Friday, July 8, 2011

Driver-less cars... yeah I'll ride!

Driver-less Cars!?

Life Is a Self-Driving Highway

Will Americans be able to adapt to the autonomous car?

This article arises from Future Tense, a collaboration among Arizona State University, the New America Foundation, and Slate.

Click to watch a video of the Google self-driving car in action.Over the past 20 years, cultural psychology research has confirmed what pop-culture purveyors and marketers have long suspected: that what defines American culture is an emphasis on independence, autonomy, and choice. We belt out songs like Frank Sinatra's "My Way" and patronize restaurants with slogans like, "Have it your way, right away." While we embrace our unalienable rights, we abhor the value that other cultures place on collective conformity and obedience to authority. After the 2008 Beijing Olympic Game opening ceremony, for example, Americans collected stories about how the Chinese participants in the ceremony were expected to sacrifice for the collective, wearing adult diapers and enduring heatstroke so the nationalistic show could go on....

This American emphasis on the individual's sovereignty poses a problem for new technologies designed precisely to deny personal agency. Autonomous technological agents—from military drones to the self-driving car—are increasingly prevalent. Their potential benefits and conveniences are immense. Yet as the currently cutting-edge becomes commonplace, these technologies could bump up against the prized American autonomy.

Friday, June 10, 2011

Cool Stool Design Competition Entry

Competition Brief:

APING THE CITY competition is taking place in the context of American cities under extremely severe aesthetic predicaments. Following the recent events in North Africa, we want to revisit Le Corbusier’s question: Architecture or Revolution? Architecture carves an irreversible first impression on the culture of cities; we can no longer endure the way that banality of our skylines misrepresents the spirit of our times. This competition is proposed in conjunction with TEDx25thWard in Chicago under the same title, Architecture or Revolution? We are rewarding the 25 winners based on how cool their stools are – the winners will construct their designs, exhibit the work with the speakers, and sit on it during the event. They will be laid out like Koolhaas’ City of Captive Globe in the first rows of the audience.


The Cool Stools are scaled models of architectural massing. They can be thought of as figural beings with personalities. In other words, this re-shaped “city” will be a collection of archi-characters.


The challenge is to make the cool stools sturdy enough to sit on during the TEDx25thWard event. How does one tell a story with one image? The difficulty of this project is calibrating complexity of thought into one single massing. As well, in keeping with the world-class quality that TED and TEDx upkeeps, we are looking for the caliber of work that can make history with us in Architecture or Revolution.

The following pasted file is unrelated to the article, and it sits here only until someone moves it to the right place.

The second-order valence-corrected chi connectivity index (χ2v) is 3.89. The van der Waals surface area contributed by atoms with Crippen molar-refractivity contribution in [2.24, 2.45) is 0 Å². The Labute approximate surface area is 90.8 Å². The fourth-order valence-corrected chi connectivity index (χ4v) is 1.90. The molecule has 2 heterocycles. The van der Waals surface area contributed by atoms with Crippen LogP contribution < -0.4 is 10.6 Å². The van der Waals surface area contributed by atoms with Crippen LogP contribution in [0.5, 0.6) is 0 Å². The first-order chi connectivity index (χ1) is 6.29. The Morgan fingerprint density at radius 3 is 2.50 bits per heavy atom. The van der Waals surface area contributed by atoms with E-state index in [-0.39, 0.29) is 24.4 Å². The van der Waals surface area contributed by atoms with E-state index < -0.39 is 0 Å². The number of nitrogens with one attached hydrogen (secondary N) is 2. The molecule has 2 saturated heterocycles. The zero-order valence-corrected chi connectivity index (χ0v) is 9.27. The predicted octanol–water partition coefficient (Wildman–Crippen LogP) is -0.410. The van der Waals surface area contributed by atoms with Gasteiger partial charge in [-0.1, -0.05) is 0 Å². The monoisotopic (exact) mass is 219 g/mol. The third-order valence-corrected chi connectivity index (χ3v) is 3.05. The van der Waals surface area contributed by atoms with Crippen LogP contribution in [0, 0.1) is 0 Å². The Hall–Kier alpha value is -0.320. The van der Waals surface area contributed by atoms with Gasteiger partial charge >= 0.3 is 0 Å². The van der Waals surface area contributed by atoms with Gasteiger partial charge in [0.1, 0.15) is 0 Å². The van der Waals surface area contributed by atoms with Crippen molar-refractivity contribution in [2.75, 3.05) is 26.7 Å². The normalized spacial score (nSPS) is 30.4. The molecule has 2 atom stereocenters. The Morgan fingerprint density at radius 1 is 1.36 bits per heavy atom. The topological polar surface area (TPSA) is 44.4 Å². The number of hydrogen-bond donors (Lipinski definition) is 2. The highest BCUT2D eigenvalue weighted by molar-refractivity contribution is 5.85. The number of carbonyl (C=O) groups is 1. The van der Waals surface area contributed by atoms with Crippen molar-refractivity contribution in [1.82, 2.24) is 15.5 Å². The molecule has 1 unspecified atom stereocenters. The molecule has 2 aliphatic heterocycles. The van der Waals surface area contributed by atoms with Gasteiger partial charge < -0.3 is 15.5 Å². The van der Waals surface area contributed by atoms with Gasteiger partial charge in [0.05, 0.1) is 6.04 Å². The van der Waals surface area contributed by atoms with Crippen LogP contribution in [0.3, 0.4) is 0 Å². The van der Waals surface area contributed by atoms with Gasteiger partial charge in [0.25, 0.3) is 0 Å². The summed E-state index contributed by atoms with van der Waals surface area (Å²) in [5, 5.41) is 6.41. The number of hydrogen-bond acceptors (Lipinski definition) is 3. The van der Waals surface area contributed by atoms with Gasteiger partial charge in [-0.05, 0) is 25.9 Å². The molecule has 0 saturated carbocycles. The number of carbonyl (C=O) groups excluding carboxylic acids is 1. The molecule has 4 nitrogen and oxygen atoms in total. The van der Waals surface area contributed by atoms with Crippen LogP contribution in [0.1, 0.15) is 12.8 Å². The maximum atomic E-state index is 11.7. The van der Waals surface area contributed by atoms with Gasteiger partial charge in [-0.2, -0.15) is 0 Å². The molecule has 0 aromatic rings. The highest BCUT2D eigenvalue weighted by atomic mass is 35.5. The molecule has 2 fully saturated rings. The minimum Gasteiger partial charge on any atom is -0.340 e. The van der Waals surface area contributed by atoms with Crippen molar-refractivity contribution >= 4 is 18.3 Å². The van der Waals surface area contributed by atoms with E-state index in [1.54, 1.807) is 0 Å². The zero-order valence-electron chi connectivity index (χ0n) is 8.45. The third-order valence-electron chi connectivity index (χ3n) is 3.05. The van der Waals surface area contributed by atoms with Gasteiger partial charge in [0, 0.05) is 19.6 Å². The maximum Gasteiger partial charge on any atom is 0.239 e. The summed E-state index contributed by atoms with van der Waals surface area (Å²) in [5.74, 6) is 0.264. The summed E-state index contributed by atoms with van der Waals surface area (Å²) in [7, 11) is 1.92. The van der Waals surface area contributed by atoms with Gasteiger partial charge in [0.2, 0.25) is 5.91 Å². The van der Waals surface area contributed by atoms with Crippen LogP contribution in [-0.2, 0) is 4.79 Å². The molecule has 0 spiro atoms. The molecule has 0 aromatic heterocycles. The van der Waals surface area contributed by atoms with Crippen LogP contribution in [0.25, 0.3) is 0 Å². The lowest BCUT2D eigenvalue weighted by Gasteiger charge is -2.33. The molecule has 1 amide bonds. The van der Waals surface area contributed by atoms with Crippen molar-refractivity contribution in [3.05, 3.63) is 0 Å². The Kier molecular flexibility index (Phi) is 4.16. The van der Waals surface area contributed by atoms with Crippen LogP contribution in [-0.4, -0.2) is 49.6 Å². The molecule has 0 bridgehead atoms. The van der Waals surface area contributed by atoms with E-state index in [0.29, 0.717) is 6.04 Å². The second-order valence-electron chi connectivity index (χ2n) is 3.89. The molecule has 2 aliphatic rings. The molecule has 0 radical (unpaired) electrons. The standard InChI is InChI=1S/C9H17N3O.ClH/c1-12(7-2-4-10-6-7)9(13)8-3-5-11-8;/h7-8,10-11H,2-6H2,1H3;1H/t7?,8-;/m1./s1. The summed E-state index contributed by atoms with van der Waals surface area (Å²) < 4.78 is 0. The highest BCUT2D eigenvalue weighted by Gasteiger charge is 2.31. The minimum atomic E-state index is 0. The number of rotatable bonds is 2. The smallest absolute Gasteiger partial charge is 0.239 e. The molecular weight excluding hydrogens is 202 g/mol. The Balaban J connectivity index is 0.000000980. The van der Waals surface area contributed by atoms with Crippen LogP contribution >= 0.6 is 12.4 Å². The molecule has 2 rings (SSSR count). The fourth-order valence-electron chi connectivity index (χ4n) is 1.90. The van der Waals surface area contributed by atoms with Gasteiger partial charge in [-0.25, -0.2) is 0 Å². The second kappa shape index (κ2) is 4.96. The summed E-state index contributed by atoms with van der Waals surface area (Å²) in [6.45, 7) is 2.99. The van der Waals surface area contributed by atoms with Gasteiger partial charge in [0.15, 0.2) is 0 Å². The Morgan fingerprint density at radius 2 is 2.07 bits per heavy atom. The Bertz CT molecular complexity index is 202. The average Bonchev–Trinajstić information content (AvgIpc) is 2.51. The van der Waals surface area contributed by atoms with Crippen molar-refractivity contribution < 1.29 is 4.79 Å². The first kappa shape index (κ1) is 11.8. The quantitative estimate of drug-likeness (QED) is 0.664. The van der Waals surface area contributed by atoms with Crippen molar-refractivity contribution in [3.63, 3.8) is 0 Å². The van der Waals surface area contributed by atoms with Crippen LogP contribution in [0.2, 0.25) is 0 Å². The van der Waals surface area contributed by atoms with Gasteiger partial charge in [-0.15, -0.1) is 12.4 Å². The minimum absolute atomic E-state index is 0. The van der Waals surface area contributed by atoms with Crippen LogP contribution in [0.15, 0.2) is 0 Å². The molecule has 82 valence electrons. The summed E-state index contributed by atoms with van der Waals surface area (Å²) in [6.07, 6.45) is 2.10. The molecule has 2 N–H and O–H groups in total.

Buoy _ stool

While the Buoy stool visually acknowledges the reference to water and flotation, something architecture, skyscrapers and cities will be contending with in the near future, the stool relies more heavily on the buoy’s capacity to mark and reference to draw connections between architecture and object.

Specifically, we must acknowledge that buildings today are expected to not only hold spaces but perform duties as well, such as generating electricity, producing crops, or retaining water. So the stool does not merely become a scaled version of a building in form alone. Instead it must also reference and scale the ability to both hold and perform. And like a new architecture, we expect the performance to make something better than we found it (revitalize), have more than one use (value), and adapt.

In the case of the Buoy, it holds a person in formal position of sitting, and yet allows one to perform fitness activities by rocking (revitalizing). Secondarily, it adapts to need by performing multiple functions. The Buoy is for sitting and also for lounging; propping up the head and shoulders as one lies back at its base - ideal for frontal viewing of events with internal speakers and shade above.

Tuesday, March 8, 2011

Grasshopper Wall

parametric grasshopper wall... the thick lines would be shelving system drawn as needed... these shelves control lines ("grain") routed into a plywood back. The shelf control lines can be any number and type (polyline or spline).... the tightness of the grain pattern is variable as is the relaxation or tension of the whole wall to match the shelf control lines.

wall type 1 - no overlap
wall type 2 - overlap allowedwall type 3 - combo of 1 and 2

Wednesday, November 10, 2010

Think Tank - Design Fugitives

Moving into our first ThinkTank. Yet to install the laser-cut, acrylic windows. It'll look slick. Who wants one?

Benefits and Features
+ Mobile
+ Secure
+ Dry
+ Acoustically separate- Quiet
+ Customizable - unique facade pattern
+ Gangable
+ Efficient use of materials
+ Built-in shelves and desk
+ 2 sizes. 4'x8' or 8' x 12'

Wednesday, October 27, 2010

Meditation Screen - Grasshopper attractor

This grasshopper definition uses a length and width input along with an attractor point to create a varied and complex attraction script. Many variables may be controlled via sliders including: the tube shape (fillet size based on proximity to attractor), impact of attractor on tube length, the end condition of the tubes (flat stepped or rotated), the number of tubes in u v direction, as well as many other preview options and final components to bake to rhino.